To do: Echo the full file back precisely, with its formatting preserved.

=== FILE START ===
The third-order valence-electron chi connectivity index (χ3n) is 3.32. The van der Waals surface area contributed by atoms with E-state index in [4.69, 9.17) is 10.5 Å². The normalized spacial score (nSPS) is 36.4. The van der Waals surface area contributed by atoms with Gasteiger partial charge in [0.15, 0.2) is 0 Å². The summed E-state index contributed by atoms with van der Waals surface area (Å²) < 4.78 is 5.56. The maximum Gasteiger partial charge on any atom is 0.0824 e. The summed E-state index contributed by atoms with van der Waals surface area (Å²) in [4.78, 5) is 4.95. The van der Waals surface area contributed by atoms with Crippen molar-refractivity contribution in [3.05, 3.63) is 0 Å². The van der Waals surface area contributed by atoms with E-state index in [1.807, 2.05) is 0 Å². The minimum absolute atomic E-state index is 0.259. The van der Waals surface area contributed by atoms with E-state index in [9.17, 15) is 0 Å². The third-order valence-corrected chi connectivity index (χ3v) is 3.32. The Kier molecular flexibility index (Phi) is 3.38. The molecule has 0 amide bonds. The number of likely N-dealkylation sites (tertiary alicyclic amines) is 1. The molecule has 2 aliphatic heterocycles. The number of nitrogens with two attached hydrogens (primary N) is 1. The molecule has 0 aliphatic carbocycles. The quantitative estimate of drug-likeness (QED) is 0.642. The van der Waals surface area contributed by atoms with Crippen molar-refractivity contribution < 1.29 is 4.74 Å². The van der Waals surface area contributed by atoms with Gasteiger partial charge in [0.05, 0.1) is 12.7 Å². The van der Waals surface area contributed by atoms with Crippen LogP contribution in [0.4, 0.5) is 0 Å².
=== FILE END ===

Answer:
The third-order valence-electron chi connectivity index (χ3n) is 3.32. The van der Waals surface area contributed by atoms with E-state index in [4.69, 9.17) is 10.5 Å². The normalized spacial score (nSPS) is 36.4. The van der Waals surface area contributed by atoms with Gasteiger partial charge in [0.15, 0.2) is 0 Å². The summed E-state index contributed by atoms with van der Waals surface area (Å²) < 4.78 is 5.56. The maximum Gasteiger partial charge on any atom is 0.0824 e. The summed E-state index contributed by atoms with van der Waals surface area (Å²) in [4.78, 5) is 4.95. The van der Waals surface area contributed by atoms with Crippen molar-refractivity contribution in [3.05, 3.63) is 0 Å². The van der Waals surface area contributed by atoms with E-state index in [1.807, 2.05) is 0 Å². The minimum absolute atomic E-state index is 0.259. The van der Waals surface area contributed by atoms with E-state index in [9.17, 15) is 0 Å². The third-order valence-corrected chi connectivity index (χ3v) is 3.32. The Kier molecular flexibility index (Phi) is 3.38. The molecule has 0 amide bonds. The number of likely N-dealkylation sites (tertiary alicyclic amines) is 1. The molecule has 2 aliphatic heterocycles. The number of nitrogens with two attached hydrogens (primary N) is 1. The molecule has 0 aliphatic carbocycles. The quantitative estimate of drug-likeness (QED) is 0.642. The van der Waals surface area contributed by atoms with Crippen molar-refractivity contribution < 1.29 is 4.74 Å². The van der Waals surface area contributed by atoms with Gasteiger partial charge in [0.05, 0.1) is 12.7 Å². The van der Waals surface area contributed by atoms with Crippen LogP contribution in [0.4, 0.5) is 0 Å².